The best of EcoWatch, right in your inbox. Sign up for our email newsletter!
10 People Found Not Guilty in Flood Wall Street Protest, Judge Takes Judicial Notice of Climate Change
You probably remember the polar bear getting arrested in the "Flood Wall Street" protest in September the day after the historic People's Climate March. Several thousand people took to the street in the Financial District to identify and protest against Wall Street's central role in fueling climate destruction. At the end of the day, 102 people were arrested for sitting in the street at the intersection of Broadway and Wall. Ten of the arrestees subsequently decided to fight their charges in court.
And yesterday, these 10 were found "not guilty" by New York City Criminal Court Judge Robert Mandelbaum. According to Flood Wall Street, Judge Mandelbaum ruled that the New York Police Department's (NYPD) order to disperse violated the First Amendment. In his ruling, the judge also found "that by ordering protesters to leave the entire Wall Street area, police violated protesters'
Defense Attorney Jonathan Wallace successfully argued that the Constitution protects Americans' rights to "express political speech within proximity to the target of the protest. In this case, the NYPD first prevented protesters from entering Wall Street before later ordering them to leave the area altogether." This method of policing proved to be unlawful.
That is a victory in and of itself for the 10 individuals, as well as, the general American public and its right to protest. But the judge went even further "by taking judicial notice that climate change is happening, is a serious problem, requires immediate action and is caused by human activity," said Flood Wall Street.
“The importance of judicial notice is that the judge accepted climate change and the need to do something about it as a fact without the necessity of any evidentiary support or proof at trial,” said Defense Attorney Martin Stolar. “To the best of my knowledge, this is unprecedented and has significance for future litigation involving climate change.”
The ruling sets an important legal precedent in recognizing the constitutional legitimacy of mass civil disobedience actions protesting climate change, according to Flood Wall Street. The 10 defendants gave passionate testimony to the court, "affirming that their actions were justified."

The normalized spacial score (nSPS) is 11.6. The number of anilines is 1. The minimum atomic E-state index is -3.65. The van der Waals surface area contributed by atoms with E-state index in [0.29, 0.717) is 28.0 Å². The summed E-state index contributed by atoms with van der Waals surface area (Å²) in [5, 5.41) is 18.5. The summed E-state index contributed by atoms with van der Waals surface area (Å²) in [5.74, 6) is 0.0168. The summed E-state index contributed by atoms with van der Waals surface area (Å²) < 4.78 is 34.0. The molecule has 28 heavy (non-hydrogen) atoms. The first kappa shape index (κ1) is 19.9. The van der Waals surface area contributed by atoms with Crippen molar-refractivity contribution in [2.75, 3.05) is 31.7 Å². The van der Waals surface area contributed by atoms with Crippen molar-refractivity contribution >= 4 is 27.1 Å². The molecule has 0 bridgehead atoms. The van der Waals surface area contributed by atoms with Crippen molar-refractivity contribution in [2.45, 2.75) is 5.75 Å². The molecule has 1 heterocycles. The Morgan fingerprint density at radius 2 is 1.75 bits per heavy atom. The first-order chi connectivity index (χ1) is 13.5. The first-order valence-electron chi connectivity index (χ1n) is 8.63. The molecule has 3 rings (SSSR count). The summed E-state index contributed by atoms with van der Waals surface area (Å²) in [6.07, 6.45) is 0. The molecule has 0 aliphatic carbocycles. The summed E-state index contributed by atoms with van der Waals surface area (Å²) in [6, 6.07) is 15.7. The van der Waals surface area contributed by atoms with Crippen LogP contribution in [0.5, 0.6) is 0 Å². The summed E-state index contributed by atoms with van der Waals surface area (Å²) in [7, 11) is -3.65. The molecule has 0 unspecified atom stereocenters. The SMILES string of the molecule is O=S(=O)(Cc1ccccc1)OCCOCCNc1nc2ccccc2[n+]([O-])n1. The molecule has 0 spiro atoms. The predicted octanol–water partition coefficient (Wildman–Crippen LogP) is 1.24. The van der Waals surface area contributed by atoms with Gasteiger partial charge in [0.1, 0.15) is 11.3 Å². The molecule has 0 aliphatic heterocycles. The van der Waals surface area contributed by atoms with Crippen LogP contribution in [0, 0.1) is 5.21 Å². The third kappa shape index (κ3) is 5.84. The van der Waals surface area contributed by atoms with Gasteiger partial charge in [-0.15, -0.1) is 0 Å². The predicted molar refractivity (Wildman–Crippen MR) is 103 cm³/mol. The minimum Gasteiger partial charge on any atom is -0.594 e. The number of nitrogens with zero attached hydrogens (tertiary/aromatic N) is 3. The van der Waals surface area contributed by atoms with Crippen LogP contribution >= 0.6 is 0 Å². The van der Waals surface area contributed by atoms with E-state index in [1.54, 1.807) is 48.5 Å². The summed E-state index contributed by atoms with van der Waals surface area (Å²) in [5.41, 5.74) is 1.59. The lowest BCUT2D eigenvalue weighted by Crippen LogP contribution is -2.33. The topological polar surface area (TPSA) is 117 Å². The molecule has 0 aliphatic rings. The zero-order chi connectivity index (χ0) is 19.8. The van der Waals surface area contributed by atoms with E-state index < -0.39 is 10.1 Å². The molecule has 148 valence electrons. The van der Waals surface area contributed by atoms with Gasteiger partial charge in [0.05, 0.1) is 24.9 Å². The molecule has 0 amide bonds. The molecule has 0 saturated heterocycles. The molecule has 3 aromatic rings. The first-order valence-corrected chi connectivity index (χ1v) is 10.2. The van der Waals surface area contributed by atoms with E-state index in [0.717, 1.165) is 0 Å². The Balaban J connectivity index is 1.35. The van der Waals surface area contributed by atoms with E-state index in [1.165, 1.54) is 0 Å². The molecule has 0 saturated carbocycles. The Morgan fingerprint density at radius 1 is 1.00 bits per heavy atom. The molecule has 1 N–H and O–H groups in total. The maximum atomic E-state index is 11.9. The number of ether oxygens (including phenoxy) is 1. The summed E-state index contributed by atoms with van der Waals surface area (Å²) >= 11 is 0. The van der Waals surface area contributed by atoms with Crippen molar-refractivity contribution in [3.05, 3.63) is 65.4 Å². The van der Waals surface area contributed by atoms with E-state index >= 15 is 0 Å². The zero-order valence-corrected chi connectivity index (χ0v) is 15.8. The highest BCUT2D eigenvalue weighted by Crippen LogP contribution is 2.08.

“I got arrested to protect my five-year-old son’s future,” said Susan Heitker, one of the defendants. “The judge’s ‘judicial notice’ shows that the climate justice movement is creating a broader shift in our society’s desire to address climate change and this gives me hope."
Jeneen Roybal, a disabled U.S. Army veteran who was one of the defendants said: “This is an important precedent, not only for climate change demonstrators, but everyone who engages in protest activity.“
It's an important precedent, especially because of whom the protest was directed towards. “Wall Street companies fund and profit off disaster for all us, and finance capitalism won’t be able to deal with the social fallout of climate change. We urgently need to act to save our planet and futures,” said Jason Woltjen, one of the defendants.
YOU MIGHT ALSO LIKE
EcoWatch Daily Newsletter
By Emily Deanne
Shower shoes? Check. Extra-long sheets? Yep. Energy efficiency checklist? No worries — we've got you covered there. If you're one of the nation's 12.1 million full-time undergraduate college students, you no doubt have a lot to keep in mind as you head off to school. If you're reading this, climate change is probably one of them, and with one-third of students choosing to live on campus, dorm life can have a big impact on the health of our planet. In fact, the annual energy use of one typical dormitory room can generate as much greenhouse gas pollution as the tailpipe emissions of a car driven more than 156,000 miles.
By Lorraine Chow
Kokia drynarioides is a small but significant flowering tree endemic to Hawaii's dry forests. Native Hawaiians used its large, scarlet flowers to make lei. Its sap was used as dye for ropes and nets. Its bark was used medicinally to treat thrush.
States that invest heavily in renewable energy will generate billions of dollars in health benefits in the next decade instead of spending billions to take care of people getting sick from air pollution caused by burning fossil fuels, according to a new study from MIT and reported on by The Verge.
Hawaii's Kilauea volcano could be gearing up for an eruption after a pond of water was discovered inside its summit crater for the first time in recorded history, according to the AP.
By Kristin Ohlson
From where I stand inside the South Dakota cornfield I was visiting with entomologist and former USDA scientist Jonathan Lundgren, all the human-inflicted traumas to Earth seem far away. It isn't just that the corn is as high as an elephant's eye — are people singing that song again? — but that the field burgeons and buzzes and chirps with all sorts of other life, too.
Humanity faced its hottest month in at least 140 years in July, the US National Oceanic and Atmospheric Administration (NOAA) said on Thursday. The finding confirms similar analysis provided by its EU counterparts.
By Hans Nicholas Jong
Indonesia's president has made permanent a temporary moratorium on forest-clearing permits for plantations and logging.
It's a policy the government says has proven effective in curtailing deforestation, but whose apparent gains have been criticized by environmental activists as mere "propaganda."